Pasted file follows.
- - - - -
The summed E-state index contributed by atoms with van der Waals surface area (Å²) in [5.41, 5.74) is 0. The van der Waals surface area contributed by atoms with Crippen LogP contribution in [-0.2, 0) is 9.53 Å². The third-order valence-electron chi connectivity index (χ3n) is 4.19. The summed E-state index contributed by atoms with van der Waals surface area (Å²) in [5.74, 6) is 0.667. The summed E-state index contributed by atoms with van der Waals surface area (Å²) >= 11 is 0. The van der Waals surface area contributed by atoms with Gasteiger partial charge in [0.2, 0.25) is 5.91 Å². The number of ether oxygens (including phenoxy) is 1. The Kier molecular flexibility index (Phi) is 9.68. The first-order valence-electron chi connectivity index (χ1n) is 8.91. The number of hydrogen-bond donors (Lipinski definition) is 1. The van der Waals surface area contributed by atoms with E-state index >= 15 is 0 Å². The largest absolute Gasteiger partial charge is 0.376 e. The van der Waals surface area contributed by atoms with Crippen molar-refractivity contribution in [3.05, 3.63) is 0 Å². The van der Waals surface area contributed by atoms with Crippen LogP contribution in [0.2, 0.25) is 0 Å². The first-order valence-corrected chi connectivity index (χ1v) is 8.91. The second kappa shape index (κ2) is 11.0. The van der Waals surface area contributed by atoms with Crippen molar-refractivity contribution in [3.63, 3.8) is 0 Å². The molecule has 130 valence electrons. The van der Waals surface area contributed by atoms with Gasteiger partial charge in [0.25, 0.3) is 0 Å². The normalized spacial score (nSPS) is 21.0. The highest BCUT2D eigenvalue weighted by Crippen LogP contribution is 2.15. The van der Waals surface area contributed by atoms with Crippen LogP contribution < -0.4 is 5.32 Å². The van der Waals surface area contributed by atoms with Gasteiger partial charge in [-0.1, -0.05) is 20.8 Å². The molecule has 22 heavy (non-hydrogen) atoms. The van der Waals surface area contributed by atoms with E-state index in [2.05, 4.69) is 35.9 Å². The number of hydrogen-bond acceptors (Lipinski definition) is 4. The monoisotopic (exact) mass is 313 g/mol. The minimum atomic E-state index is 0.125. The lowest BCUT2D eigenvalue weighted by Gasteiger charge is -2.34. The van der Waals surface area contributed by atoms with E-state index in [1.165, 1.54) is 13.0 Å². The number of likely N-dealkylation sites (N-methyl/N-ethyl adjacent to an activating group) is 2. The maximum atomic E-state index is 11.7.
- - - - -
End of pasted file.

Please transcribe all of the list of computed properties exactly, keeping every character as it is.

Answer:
The summed E-state index contributed by atoms with van der Waals surface area (Å²) in [5.41, 5.74) is 0. The van der Waals surface area contributed by atoms with Crippen LogP contribution in [-0.2, 0) is 9.53 Å². The third-order valence-electron chi connectivity index (χ3n) is 4.19. The summed E-state index contributed by atoms with van der Waals surface area (Å²) in [5.74, 6) is 0.667. The summed E-state index contributed by atoms with van der Waals surface area (Å²) >= 11 is 0. The van der Waals surface area contributed by atoms with Gasteiger partial charge in [0.2, 0.25) is 5.91 Å². The number of ether oxygens (including phenoxy) is 1. The Kier molecular flexibility index (Phi) is 9.68. The first-order valence-electron chi connectivity index (χ1n) is 8.91. The number of hydrogen-bond donors (Lipinski definition) is 1. The van der Waals surface area contributed by atoms with E-state index >= 15 is 0 Å². The largest absolute Gasteiger partial charge is 0.376 e. The van der Waals surface area contributed by atoms with Crippen molar-refractivity contribution in [3.05, 3.63) is 0 Å². The van der Waals surface area contributed by atoms with Crippen LogP contribution in [0.2, 0.25) is 0 Å². The first-order valence-corrected chi connectivity index (χ1v) is 8.91. The second kappa shape index (κ2) is 11.0. The van der Waals surface area contributed by atoms with Crippen molar-refractivity contribution in [3.63, 3.8) is 0 Å². The molecule has 130 valence electrons. The van der Waals surface area contributed by atoms with Gasteiger partial charge in [0.25, 0.3) is 0 Å². The normalized spacial score (nSPS) is 21.0. The highest BCUT2D eigenvalue weighted by Crippen LogP contribution is 2.15. The van der Waals surface area contributed by atoms with Crippen LogP contribution < -0.4 is 5.32 Å². The van der Waals surface area contributed by atoms with Gasteiger partial charge in [-0.1, -0.05) is 20.8 Å². The molecule has 22 heavy (non-hydrogen) atoms. The van der Waals surface area contributed by atoms with E-state index in [2.05, 4.69) is 35.9 Å². The number of hydrogen-bond acceptors (Lipinski definition) is 4. The monoisotopic (exact) mass is 313 g/mol. The minimum atomic E-state index is 0.125. The lowest BCUT2D eigenvalue weighted by Gasteiger charge is -2.34. The van der Waals surface area contributed by atoms with E-state index in [1.165, 1.54) is 13.0 Å². The number of likely N-dealkylation sites (N-methyl/N-ethyl adjacent to an activating group) is 2. The maximum atomic E-state index is 11.7.